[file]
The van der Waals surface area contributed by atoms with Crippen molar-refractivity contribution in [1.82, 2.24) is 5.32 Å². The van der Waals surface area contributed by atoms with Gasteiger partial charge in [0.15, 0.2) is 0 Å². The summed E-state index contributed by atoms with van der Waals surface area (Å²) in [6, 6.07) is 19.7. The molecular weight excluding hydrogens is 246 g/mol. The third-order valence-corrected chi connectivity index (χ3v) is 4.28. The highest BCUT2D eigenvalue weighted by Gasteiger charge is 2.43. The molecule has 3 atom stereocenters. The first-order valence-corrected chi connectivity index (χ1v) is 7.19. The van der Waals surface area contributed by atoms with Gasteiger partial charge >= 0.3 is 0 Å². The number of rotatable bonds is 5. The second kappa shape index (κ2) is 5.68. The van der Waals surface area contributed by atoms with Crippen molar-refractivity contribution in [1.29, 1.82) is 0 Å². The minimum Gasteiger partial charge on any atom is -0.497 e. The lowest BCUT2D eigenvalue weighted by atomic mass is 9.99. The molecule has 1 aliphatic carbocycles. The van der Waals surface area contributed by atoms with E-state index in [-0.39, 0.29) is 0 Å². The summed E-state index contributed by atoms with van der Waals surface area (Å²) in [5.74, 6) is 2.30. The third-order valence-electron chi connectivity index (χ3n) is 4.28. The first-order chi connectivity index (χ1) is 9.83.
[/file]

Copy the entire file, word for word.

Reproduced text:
The van der Waals surface area contributed by atoms with Crippen molar-refractivity contribution in [1.82, 2.24) is 5.32 Å². The van der Waals surface area contributed by atoms with Gasteiger partial charge in [0.15, 0.2) is 0 Å². The summed E-state index contributed by atoms with van der Waals surface area (Å²) in [6, 6.07) is 19.7. The molecular weight excluding hydrogens is 246 g/mol. The third-order valence-corrected chi connectivity index (χ3v) is 4.28. The highest BCUT2D eigenvalue weighted by Gasteiger charge is 2.43. The molecule has 3 atom stereocenters. The first-order valence-corrected chi connectivity index (χ1v) is 7.19. The van der Waals surface area contributed by atoms with Gasteiger partial charge >= 0.3 is 0 Å². The number of rotatable bonds is 5. The second kappa shape index (κ2) is 5.68. The van der Waals surface area contributed by atoms with Crippen molar-refractivity contribution in [1.29, 1.82) is 0 Å². The minimum Gasteiger partial charge on any atom is -0.497 e. The lowest BCUT2D eigenvalue weighted by atomic mass is 9.99. The molecule has 1 aliphatic carbocycles. The van der Waals surface area contributed by atoms with E-state index in [-0.39, 0.29) is 0 Å². The summed E-state index contributed by atoms with van der Waals surface area (Å²) in [5.74, 6) is 2.30. The third-order valence-electron chi connectivity index (χ3n) is 4.28. The first-order chi connectivity index (χ1) is 9.83.